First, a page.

Fiji were hardly a country thought of in footballing terms, or at least not for the right reasons. They had lost 10-0 to Australia in qualification for the 1982 World Cup, and now, eight years later, they were facing the same opponents yet again.
Manager was a charismatic Indo-Fijian man by the name of Billy Singh, whose father had in fact led the Fijian national team for a total of 16 years, from 1960 onwards. Assisting Mr Singh was Immanuel Manu, a coach well known in the country of the many tiny islands for his preaching of discipline. Alas, Billy Singh passed away in 2010.
The 1982 World Cup qualification had been Fiji’s debut at the biggest of international stages. Despite that 10-0 loss to the Australians, and indeed a defeat by an even wider margin only two days later, 13-0 (!) in New Zealand, Fiji had emerged from the qualification with a level of pride, as they’d beaten Chinese Taipei 2-1 at home, and also managed three draws from a total of eight matches. They did not feature in qualification for the 1986 World Cup.
The Melanesian Cup was a competition contested by island nations in the South Pacific, and the 1988 version was held in the Solomon Islands. The hosts and the Fijians had drawn in the group stage, something which meant both were undefeated and destined for the final. In the lead-up to that final, a message of great intimidation was conveyed into the path of the Fijian visitors: “You had better not win this game.”
Exclusively relived for italia1990.com by midfielder Ronald Chaudhary, who, already at 19, was an integral part of the team which went on to defeat the Solomon Islands in front of a very partizan crowd: “We turned up with just nine men, as we took the pre-match threats very seriously, and were prepared to lose for the sake of returning home alive. I scored the first from 25 or 30 yards, Abraham Watkins added the second from a free-kick, and Ratu Suliano slotted home the third. The crowd then turned on their team and got behind us, and our officials made a call to the hotel and brought the rest of the players so we could carry on with eleven men. It didn’t mean anything when the Solomon Islands scored a consolation goal. That’s how we won the first Melanesian Cup in Honiara.”
Two wins and a draw against New Zealand in a three-match series played on home soil set Fiji up in good stead for their opening qualifier at home to Australia.
Melanesian Cup: Solomon Islands 1-1 Fiji
Melanesian Cup: Vanuatu 0-8 Fiji
Melanesian Cup: New Caledonia 0-2 Fiji
Melanesian Cup (final): Solomon Islands 1-3 Fiji
Goals: Chaudhary, Watkins, Suliano
Apparently, in the build-up to the final, there were threats made, unbeknownst by whom, towards the Fiji squad: “You had better not take to the field.” This had, naturally, struck some fear among players, but encouraged by legendary captain Pita Dau, they eventually went out and won the tournament, beating the host nation in the final.
Friendly: Fiji 1-1 New Zealand
Friendly: Fiji 2-0 New Zealand
Friendly: Fiji 1-0 New Zealand
Qualification – First round
First leg: Fiji 1-0 Australia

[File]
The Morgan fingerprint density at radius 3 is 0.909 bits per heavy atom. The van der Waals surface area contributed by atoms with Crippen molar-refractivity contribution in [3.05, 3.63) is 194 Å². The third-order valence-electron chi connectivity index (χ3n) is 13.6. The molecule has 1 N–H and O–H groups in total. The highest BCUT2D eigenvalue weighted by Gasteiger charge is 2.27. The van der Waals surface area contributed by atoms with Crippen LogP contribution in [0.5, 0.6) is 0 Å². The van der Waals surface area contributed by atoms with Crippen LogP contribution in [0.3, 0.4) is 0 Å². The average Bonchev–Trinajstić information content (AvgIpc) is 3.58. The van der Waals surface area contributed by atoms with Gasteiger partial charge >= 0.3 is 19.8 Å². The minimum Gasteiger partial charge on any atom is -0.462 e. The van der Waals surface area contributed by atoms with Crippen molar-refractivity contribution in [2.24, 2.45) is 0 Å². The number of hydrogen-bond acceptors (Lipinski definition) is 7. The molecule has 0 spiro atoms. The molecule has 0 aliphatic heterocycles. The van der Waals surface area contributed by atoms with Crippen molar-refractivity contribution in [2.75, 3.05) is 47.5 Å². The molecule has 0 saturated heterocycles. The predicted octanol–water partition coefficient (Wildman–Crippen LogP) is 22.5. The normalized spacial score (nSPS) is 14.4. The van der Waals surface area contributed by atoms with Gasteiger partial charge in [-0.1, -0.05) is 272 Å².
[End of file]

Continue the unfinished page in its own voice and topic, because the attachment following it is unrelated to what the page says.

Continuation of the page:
26.11.1988, Prince Charles Park (Nadi)
Line-up: Buli – Watkins, Lutumailagi, Dau (c) (Ali 71), Nemani, Delai – Sami, Vuilabasa, Evans – Peters, Watisoni (Madigi h-t)
Fiji opened their World Cup qualification campaign with an absolutely stunning 1-0 home win against Australia, massive favourites to make it through to the qualification group stage in the two-legged first round tie. We’ve got very little to go on other than a few folk tales and some scant newspaper material, but apparently Fiji’s physical prowess on a bumpy, soggy pitch and in surroundings hostile to the visitors, they triumphed thanks to a left-footed half-volley from substitute striker Madigi midway through the second half.
Second leg: Australia 5-1 Fiji
03.12.1988, Macquarie Fields (Speers Point, Newcastle)
Line-up (5-3-2): Buli – Nemani, Lutumailagi (Watisoni 78), Dau (c), Watkins, Delai – Sami, Vuilabasa, Evans – Peters, Madigi (Ali 58)
Normal order was resumed through this second leg result in Newcastle. Fiji attempted to sit back and defend their slender first leg lead, but were undone as early as the ninth minute, thanks to a wonder strike from the home captain. They were two down inside 25 minutes, but they were still just an away goal from upsetting the odds, and despite the home side being on the front foot, the plucky Fijians made it far from a comfortable passage for them. When the elusive third goal came 20 minutes from time, the tie was more or less over as a contest, and by the time a mass-brawl erupted, ultimately leading to the sending-off of substitute Watisoni, the visitors were five goals down on the night.
Exit before the second round group stage: 5-2 aggregate loss against Australia.
Despite arriving for the start of the qualification with a squad which in Fijian terms was unprecedented in its strength, few probably harboured genuine belief that they would actually advance through to the qualification group stage in contest with one of the region’s big sides. Still, with plenty of spirit and determination, and not least physical strength, Fiji did defy the odds to earn a fantastic 1-0 win against Australia on home soil. A 500 (Fijian) Dollars reward per player had also contributed somewhat to their motivation.
A single goal winning margin might not have felt sufficient in travelling to Australia for the return fixture, and ultimately the opposition got their revenge in winning 5-1, but at least the players and the management had done the country proud through that sensational first leg outcome. The 5-2 aggregate exit did not look too bad on paper in what had been the country’s only second ever World Cup qualification appearance.
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